A 69-year-old woman was referred to our clinic because of a 6-month history of progressive muscle weakness. Five years previously, when she was diagnosed as having nephrotic syndrome, the renal biopsy showed deposition of AL-amyloid. Subsequent investigations revealed multiple myeloma with λ-type Bence-Jones protein at stage 3 according to the international staging system. A course of vincristine, doxorubicin and dexamethasone (VAD) and an additional course of cyclophosphamide were administered, followed by another course of melphalan (L-PAM) at age 67. The proteinuria slightly improved but persisted for 5 years, when proximal weakness developed.
Neurological examination revealed proximally dominant weakness with MRC scale 4 in the deltoid and 3 in the iliopsoas muscles and she was unable to stand up from a full squat. Serum creatine kinase (CK) elevated to 3,399 U/L. Electromyography showed a myogenic pattern with small motor unit potentials, fibrillation potentials and early recruitment pattern. Muscle biopsy revealed a variation of fiber size, little infiltration of inflammatory cells, and homogeneous accumulations beneath the muscle membrane (Fig. 1a). Congo red-positive materials were noted both in vessel walls and in muscle fibers (Fig. 1b, c, d) with fluorescence for rhodamine, consistent with amyloid deposition, the hallmark of amyloid myopathy. We were not able to identify whether the deposits were located beneath the basal lamina or the plasmalemma due to lack of electron microscopic preparation.
Five years ago, the serum CK value was 110 U/L (Fig. 2). Two years later, when her nephrotic syndrome deteriorated, the CK elevated to 2,336 IU/L without overt weakness. Interestingly, after she received L-PAM, the CK decreased to 120 U/L just 1 month after the treatment. When girdle weakness developed 6 months ago, the CK again soared to 3,378 U/L. The fluctuation of CK and the amyloid deposition in the muscle led us to the diagnosis of amyloid myopathy due to multiple myeloma. We then administered two consecutive courses of bortezomib (1.3 mg/m2 on days 1, 4, 8, and 11 for the first course and 1.0 mg/m2 on days 1, 4, 8, and 11 for the second course). The treatment reduced the proportion of myeloma cells from 16.8 to 1.2%. The CK started to fall a few weeks after the first course and eventually fell to 187 U/L 1 month after the second course, when she was able to rise from a sitting position more easily. However, multiple myeloma deteriorated in the following months and the CK again elevated to 694 U/L. She was not able to receive additional treatment because of her poor general status.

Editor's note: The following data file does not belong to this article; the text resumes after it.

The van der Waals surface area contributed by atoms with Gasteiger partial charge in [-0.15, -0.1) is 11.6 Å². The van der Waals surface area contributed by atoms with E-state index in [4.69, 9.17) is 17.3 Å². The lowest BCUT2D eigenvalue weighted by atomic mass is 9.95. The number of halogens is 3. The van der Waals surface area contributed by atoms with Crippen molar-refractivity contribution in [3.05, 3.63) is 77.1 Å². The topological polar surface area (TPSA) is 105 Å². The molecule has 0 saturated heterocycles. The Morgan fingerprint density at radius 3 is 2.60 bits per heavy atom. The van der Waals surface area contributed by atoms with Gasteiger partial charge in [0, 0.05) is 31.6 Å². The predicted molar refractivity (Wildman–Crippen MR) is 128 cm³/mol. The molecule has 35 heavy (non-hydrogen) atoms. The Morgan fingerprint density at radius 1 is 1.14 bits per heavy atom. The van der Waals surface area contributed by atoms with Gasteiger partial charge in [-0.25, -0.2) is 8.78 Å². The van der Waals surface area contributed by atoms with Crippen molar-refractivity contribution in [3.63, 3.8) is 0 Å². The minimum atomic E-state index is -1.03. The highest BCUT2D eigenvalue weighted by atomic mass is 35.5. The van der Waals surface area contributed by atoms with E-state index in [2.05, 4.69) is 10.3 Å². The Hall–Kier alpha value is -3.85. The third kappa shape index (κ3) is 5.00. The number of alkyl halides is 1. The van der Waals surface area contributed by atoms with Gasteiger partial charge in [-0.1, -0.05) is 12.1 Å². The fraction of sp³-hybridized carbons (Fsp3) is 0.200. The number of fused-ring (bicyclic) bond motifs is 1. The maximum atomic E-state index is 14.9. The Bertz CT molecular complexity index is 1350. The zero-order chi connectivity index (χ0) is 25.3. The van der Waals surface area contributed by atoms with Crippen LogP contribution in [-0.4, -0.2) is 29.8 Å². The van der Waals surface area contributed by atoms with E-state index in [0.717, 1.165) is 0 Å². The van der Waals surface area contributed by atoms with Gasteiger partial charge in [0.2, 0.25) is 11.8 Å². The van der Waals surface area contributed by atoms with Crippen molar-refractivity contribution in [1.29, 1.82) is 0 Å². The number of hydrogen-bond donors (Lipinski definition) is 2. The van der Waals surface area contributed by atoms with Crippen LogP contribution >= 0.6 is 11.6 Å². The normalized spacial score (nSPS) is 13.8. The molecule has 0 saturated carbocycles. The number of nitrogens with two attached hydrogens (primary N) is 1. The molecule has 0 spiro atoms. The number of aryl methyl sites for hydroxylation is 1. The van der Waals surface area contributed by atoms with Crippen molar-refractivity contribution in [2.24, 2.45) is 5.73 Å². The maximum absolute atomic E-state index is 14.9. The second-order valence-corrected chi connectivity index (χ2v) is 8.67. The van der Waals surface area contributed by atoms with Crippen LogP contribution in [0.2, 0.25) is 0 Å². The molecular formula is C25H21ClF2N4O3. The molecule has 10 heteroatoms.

Amyloid myopathy, a progressive myopathy in a proximally dominant fashion, is caused by a variety of primary amyloidoses, such as familial amyloidosis, AL-amyloidosis and multiple myeloma [1–3]. Postulated mechanisms include impaired muscle metabolism or failed electrical conduction by amyloid deposition beneath the muscle membrane [4, 5]. Therapeutic trials have included plasmapheresis, administration of corticosteroid, and high-dose chemotherapy; however, approximately 60% of these patients were non-responders . Bortezomib can decrease the production of amyloid in 35% of patients with refractory multiple myeloma and AL-amyloidosis [6, 7], thus being a feasible treatment for amyloid myopathy. It is hypothesized that circulating amyloid and amyloid oligomers are in dynamic equilibrium between deposition and clearance . By inhibiting production of amyloid, bortezomib can alleviate muscle injury from still undeposited amyloid or amyloid oligomers. We surmised that the decrease of CK following the administration of bortezomib in this patient reflected alleviation of muscle injury by reducing circulating amyloid. The incomplete recovery may suggest that relatively short courses of bortezomib were not sufficient or that bortezomib should have been administered earlier. We believe bortezomib remains a potential treatment for amyloid myopathy; however, a multicenter trial is mandatory.